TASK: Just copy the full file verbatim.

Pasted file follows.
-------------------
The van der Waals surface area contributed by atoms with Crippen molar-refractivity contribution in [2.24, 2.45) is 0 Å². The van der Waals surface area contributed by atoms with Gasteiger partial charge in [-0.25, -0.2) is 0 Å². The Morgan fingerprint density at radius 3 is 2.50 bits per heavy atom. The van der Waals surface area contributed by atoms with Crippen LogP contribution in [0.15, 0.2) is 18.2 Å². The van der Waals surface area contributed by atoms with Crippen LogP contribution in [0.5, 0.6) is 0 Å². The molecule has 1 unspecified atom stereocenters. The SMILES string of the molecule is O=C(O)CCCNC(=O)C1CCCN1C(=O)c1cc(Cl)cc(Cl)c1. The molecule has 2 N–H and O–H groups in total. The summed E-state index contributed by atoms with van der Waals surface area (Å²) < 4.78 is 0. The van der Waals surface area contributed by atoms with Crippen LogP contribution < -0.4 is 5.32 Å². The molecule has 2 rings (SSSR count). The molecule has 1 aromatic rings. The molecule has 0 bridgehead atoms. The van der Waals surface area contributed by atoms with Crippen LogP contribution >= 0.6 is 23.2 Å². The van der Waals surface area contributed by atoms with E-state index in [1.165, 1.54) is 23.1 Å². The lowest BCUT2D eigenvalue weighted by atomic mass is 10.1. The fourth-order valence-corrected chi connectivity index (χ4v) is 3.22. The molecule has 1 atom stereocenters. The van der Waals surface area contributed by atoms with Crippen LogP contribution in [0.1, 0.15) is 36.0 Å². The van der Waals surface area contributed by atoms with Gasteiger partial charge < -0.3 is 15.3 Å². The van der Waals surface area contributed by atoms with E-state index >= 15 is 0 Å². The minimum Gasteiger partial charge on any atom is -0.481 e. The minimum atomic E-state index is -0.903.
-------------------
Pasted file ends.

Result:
The van der Waals surface area contributed by atoms with Crippen molar-refractivity contribution in [2.24, 2.45) is 0 Å². The van der Waals surface area contributed by atoms with Gasteiger partial charge in [-0.25, -0.2) is 0 Å². The Morgan fingerprint density at radius 3 is 2.50 bits per heavy atom. The van der Waals surface area contributed by atoms with Crippen LogP contribution in [0.15, 0.2) is 18.2 Å². The van der Waals surface area contributed by atoms with Crippen LogP contribution in [0.5, 0.6) is 0 Å². The molecule has 1 unspecified atom stereocenters. The SMILES string of the molecule is O=C(O)CCCNC(=O)C1CCCN1C(=O)c1cc(Cl)cc(Cl)c1. The molecule has 2 N–H and O–H groups in total. The summed E-state index contributed by atoms with van der Waals surface area (Å²) < 4.78 is 0. The van der Waals surface area contributed by atoms with Crippen LogP contribution < -0.4 is 5.32 Å². The molecule has 2 rings (SSSR count). The molecule has 1 aromatic rings. The molecule has 0 bridgehead atoms. The van der Waals surface area contributed by atoms with Crippen LogP contribution >= 0.6 is 23.2 Å². The van der Waals surface area contributed by atoms with E-state index in [1.165, 1.54) is 23.1 Å². The lowest BCUT2D eigenvalue weighted by atomic mass is 10.1. The fourth-order valence-corrected chi connectivity index (χ4v) is 3.22. The molecule has 1 atom stereocenters. The van der Waals surface area contributed by atoms with Crippen LogP contribution in [0.1, 0.15) is 36.0 Å². The van der Waals surface area contributed by atoms with Gasteiger partial charge < -0.3 is 15.3 Å². The van der Waals surface area contributed by atoms with E-state index >= 15 is 0 Å². The minimum Gasteiger partial charge on any atom is -0.481 e. The minimum atomic E-state index is -0.903.